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ger there, ought to have convinced me at once. But the worst part of my tale is to come;” and he entered upon the history of the baroness, without giving her name. “Hush, hush, Charles!” exclaimed Mary, before he had got half through it; “do not let me hear any more; I forgive you all freely, and now let us return to the house, for Frederic will think I am lost—and I am tired; a good deal has happened to agitate me this morning.” Charles guessed, and guessed rightly, that she alluded to the rejection she had been obliged to give to the young nobleman he had seen with her in the morning; but he asked no questions, and turned slowly towards the house, willing to prolong the moments as much as possible. As they approached, they saw lord Burton descending the steps which led into the garden where they were. Mary clung to Charles's arm for support. Ever before that time she had quitted him to fly to her brother; but now every feeling of

of reserve had vanished; she was his, and seemed to hang upon him for aid in the approaching explanation. These are the mute signs of confidence that tell the inmost feelings of the heart, and Mary could never have spoken so directly to Charles's fondest hopes, as by the unhesitating reliance with which she leaned upon him at that moment. It has been said before, lord Burton was one of those men that seemed to comprehend instinctively; he gave a glance at Mary, whose cheek was blushing like a summer sunset, another at Charles's countenance, which, sparkling with all the hopes of youth, told the plenitude of his happiness, and holding out a hand to each—“I wish you joy,” said he, “from the bottom of my heart, I wish you joy.” Charles was now satisfied; for when once sure of Mary's affection, his only doubt had been whether his suit would have the approbation of lord Burton; but the

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the warmth of Frederic's manner dispelled all his fears. Lady Anne Milsome was soon informed of what had taken place; nor was her full approval less readily given than had been lord Burton's, only her delight was more warmly expressed, and she declared that it was the most fortunate thing that had ever happened, that they should come to Italy just at that moment. Charles put her in mind of the misadventures on the road, the robbers in the Apennines, &c. declaring that they had been his best friends in Italy. “Well, well, Charles,” said lady Anne, “I won't call them any friends of mine,” and she shuddered at the bare recollection; “but, no doubt, like every thing else which occurs to us in this world, it was all for the best. Through a long life, I have always found that what I considered a great misfortune at one time of my existence, has proved, by its consequences, voL. II. K . a Proa Providence—either an actual blessing, or an escape from evil.” Charles looked at Mary, and his mind wandering back over the incidents lately passed, acknowledged the practical justice of lady Anne's observation. When any casual circumstance recalls our thoughts to scenes passed by, our remembrance strays amidst the feelings and objects of those days, the hopes and pleasures which were then bright, but have long lost all the lustre and animation of young existence, and traces them all, like some traveller, who, returning to the home of his fathers, the dwelling of his early years, and finding nothing but desolation to welcome him, fondly pauses on the spot where it has been, views the neglected ruins and altered fabric, and fills up the blanks that time has made, with all those objects that memory still holds dear. Such, however, was not the case with Charles; he looked at Mary, while he thought of other times; and he - - thanked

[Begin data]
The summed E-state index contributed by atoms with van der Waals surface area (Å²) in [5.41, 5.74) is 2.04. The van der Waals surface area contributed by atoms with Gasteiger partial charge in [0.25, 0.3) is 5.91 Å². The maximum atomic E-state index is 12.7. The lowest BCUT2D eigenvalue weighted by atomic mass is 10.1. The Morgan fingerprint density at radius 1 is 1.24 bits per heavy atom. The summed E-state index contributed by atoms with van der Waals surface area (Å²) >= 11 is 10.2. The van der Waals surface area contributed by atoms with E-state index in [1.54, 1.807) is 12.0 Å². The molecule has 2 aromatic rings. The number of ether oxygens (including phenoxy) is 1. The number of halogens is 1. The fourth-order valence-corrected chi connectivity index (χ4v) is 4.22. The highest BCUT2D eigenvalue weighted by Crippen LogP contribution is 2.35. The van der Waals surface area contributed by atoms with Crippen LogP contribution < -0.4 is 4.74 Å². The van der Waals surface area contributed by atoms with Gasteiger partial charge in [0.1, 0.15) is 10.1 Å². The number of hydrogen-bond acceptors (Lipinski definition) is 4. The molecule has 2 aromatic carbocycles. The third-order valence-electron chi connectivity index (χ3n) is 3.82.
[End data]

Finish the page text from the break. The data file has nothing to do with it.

thanked his stars that his own obstinate blindness had not been suffered to place an insurmountable barrier between them. He could, nevertheless, scarcely yet trust that his happiness would be durable; and he took care, in the first place, to make an agreement with all parties, that they were to travel through Italy without any separation; and stipulated with Mary, that she was to give him her hand immediately on their return to England. Mary promised she would do so; nor was any objection made by lord Burton, towards whom Charles had now no reserve. The melancholy which he had observed in Wilmot was now fully accounted for. The death of colonel Stanhope still hung on Frederic's mind, and would often overshadow him. Charles could now well enter into the admiration which all those who knew him bore towards his cousin; and though he could scarcely agree with Mary, that he was hardly fallible, or, with lady Anne, K 2 look

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